My last post, A Story of Separation and Salvation, discussed the promise of reconciliation we have in Jesus Christ that the Apostle Paul speaks of in Colossians 1.21-23. I asked the question of whether we could have faith in the reconciling work of God in Christ or must we put our faith in Christ plus __________. A “Christ plus” faith is a faith that requires something in addition to Christ to find reconciliation with God and ultimately salvation.
It is important to remember that our alienation from God is not just propositional. it’s also existential. That is to say that alienation from God is separation from the very breath and source of life. It’s a slow death physically, spiritually, socially, and so on. Even more, it’s a death that is felt in the core of our being and experienced throughout life from the damaged relationships to violence to hatred and so on…and we want, we long for, something to be done about it.
The gospel of Jesus Christ essentially says that God has done remedied the situation through the death and resurrection of Jesus. It’s called salvation and it will be brought to its fullness in the second-coming of Jesus Christ when all things are made new. Yet as believers in Jesus Christ, we still struggle to have faith in this work of God and nothing else.
Some believers are becoming syncretistic by turning to new age spirituality and other religious beliefs/practices. I’m not entirely sure why this has become so attractive so I won’t speculate. However, I will say that to do such shows a complete lack of faith in God’s ability to bring about reconciliation in Christ and ultimately transform and renew creation into new creation.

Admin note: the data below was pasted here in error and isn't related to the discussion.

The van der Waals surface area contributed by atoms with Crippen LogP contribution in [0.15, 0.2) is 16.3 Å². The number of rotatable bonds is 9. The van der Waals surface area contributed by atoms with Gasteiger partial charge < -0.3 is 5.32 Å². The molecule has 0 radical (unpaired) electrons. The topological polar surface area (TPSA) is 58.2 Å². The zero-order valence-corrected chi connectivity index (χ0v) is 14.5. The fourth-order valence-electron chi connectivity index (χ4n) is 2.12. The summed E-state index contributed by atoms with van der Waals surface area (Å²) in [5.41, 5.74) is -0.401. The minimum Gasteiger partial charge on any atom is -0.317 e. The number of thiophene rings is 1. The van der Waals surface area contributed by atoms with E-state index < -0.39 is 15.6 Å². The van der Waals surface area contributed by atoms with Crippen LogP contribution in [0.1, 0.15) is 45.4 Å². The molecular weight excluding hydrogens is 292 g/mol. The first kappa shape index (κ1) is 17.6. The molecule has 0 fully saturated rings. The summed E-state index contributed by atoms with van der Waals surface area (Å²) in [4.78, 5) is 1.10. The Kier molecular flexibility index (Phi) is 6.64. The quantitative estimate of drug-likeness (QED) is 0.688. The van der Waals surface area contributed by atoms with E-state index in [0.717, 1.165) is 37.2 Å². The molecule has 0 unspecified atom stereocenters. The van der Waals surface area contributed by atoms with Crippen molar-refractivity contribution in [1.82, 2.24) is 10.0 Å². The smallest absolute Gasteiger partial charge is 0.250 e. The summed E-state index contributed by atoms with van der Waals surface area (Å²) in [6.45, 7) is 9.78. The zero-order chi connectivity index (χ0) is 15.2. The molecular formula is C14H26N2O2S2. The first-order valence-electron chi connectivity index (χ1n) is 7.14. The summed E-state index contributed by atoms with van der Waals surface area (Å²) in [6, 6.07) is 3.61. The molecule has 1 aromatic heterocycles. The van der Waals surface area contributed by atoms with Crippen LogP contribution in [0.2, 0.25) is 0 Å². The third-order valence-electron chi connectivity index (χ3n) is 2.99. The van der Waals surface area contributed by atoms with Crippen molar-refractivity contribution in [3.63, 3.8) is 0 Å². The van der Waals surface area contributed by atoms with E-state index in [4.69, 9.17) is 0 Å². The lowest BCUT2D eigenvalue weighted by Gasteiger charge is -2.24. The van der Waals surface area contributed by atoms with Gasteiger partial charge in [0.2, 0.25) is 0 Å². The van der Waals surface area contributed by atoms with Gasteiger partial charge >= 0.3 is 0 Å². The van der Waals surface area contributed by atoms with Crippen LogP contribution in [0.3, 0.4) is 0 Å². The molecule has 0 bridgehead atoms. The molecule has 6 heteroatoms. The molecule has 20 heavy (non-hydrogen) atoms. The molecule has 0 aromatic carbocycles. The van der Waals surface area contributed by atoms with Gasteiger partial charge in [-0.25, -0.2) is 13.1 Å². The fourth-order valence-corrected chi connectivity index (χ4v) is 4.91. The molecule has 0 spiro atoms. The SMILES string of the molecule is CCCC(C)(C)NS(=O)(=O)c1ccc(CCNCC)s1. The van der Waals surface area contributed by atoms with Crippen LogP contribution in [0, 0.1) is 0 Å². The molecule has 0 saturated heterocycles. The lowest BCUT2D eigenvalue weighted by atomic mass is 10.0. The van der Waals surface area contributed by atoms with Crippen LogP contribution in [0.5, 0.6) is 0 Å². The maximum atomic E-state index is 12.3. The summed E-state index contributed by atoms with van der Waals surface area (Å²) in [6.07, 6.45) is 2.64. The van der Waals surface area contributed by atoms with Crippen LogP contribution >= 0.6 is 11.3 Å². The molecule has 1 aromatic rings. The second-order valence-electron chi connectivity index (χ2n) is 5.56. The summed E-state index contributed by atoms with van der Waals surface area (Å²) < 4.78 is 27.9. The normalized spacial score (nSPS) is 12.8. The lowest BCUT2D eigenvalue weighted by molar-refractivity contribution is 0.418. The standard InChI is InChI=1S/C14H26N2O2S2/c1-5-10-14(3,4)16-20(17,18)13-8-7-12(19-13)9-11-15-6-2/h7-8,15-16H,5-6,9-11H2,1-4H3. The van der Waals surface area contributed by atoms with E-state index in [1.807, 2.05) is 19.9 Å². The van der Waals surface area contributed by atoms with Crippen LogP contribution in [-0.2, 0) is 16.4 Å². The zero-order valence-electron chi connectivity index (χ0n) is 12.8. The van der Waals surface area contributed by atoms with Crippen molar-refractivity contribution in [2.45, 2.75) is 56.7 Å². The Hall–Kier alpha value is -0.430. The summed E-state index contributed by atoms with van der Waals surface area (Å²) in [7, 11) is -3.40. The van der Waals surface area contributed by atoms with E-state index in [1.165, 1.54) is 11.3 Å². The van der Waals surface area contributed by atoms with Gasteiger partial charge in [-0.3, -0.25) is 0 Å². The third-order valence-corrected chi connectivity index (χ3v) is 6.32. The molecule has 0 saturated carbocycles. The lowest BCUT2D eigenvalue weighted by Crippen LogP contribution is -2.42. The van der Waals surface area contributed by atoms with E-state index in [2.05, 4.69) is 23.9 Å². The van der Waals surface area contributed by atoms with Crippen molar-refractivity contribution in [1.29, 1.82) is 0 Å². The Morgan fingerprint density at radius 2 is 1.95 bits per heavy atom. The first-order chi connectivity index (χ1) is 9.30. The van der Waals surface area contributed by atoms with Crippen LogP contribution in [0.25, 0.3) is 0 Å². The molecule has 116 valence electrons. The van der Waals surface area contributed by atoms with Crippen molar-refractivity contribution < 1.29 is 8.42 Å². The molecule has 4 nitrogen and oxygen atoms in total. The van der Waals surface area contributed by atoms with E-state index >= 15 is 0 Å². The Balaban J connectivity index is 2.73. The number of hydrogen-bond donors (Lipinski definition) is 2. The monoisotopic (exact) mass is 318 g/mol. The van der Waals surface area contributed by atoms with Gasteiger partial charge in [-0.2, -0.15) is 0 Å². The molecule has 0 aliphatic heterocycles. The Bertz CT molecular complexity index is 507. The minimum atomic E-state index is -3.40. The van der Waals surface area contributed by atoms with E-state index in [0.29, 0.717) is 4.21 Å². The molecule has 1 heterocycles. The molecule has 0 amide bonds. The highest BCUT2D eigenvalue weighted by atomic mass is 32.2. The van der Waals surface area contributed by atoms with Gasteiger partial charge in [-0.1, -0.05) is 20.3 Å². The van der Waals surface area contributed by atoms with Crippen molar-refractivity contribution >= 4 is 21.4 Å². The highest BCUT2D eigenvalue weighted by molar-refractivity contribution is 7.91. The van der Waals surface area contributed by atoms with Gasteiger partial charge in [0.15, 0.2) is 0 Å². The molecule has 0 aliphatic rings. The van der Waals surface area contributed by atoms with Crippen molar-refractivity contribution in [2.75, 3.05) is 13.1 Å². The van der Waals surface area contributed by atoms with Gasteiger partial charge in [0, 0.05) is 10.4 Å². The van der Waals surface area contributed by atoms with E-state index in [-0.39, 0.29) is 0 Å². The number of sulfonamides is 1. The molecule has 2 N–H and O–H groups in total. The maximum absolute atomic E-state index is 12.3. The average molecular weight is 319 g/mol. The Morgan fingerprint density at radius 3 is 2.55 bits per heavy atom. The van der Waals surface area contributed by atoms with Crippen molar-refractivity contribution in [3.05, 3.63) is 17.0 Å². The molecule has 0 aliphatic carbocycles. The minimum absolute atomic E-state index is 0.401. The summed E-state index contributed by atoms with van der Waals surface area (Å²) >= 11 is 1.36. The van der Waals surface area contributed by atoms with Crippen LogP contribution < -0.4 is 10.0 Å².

Other believers have developed a “Christ plus” faith by relying on Christ plus their sense of religious legalism or intellectual ability to know and practice the right doctrines believing that these additions are necessary requirements for salvation. So the religious legalist creates a list of do’s and don’ts that must be maintained in order to have salvation in Christ. The fundamentalist believes that salvation hinges upon having the correct belief on a number of doctrinal issues. Just think of how many Christians have been told that one sip of wine will doom them to hell or how many Christians have been doomed to hell over the view they held on the millennial issue (i.e., a-millennialism, pre-millennialism, post-millennialism).
The problem is that when we doom someone to hell because they do not hold to a practice or belief we feel is biblical, we are also saying that God is dooming that person to hell for the very same reason. Yet this ultimately says that we need not just Christ for our salvation but Christ plus our list of legalistic rules to be kept or Christ plus our right intellectual understanding of doctrinal issues to achieve salvation.
What it all boils down to is this: Is God’s work in Christ sufficient for our salvation? If so, can we have faith in God’s work in Christ alone?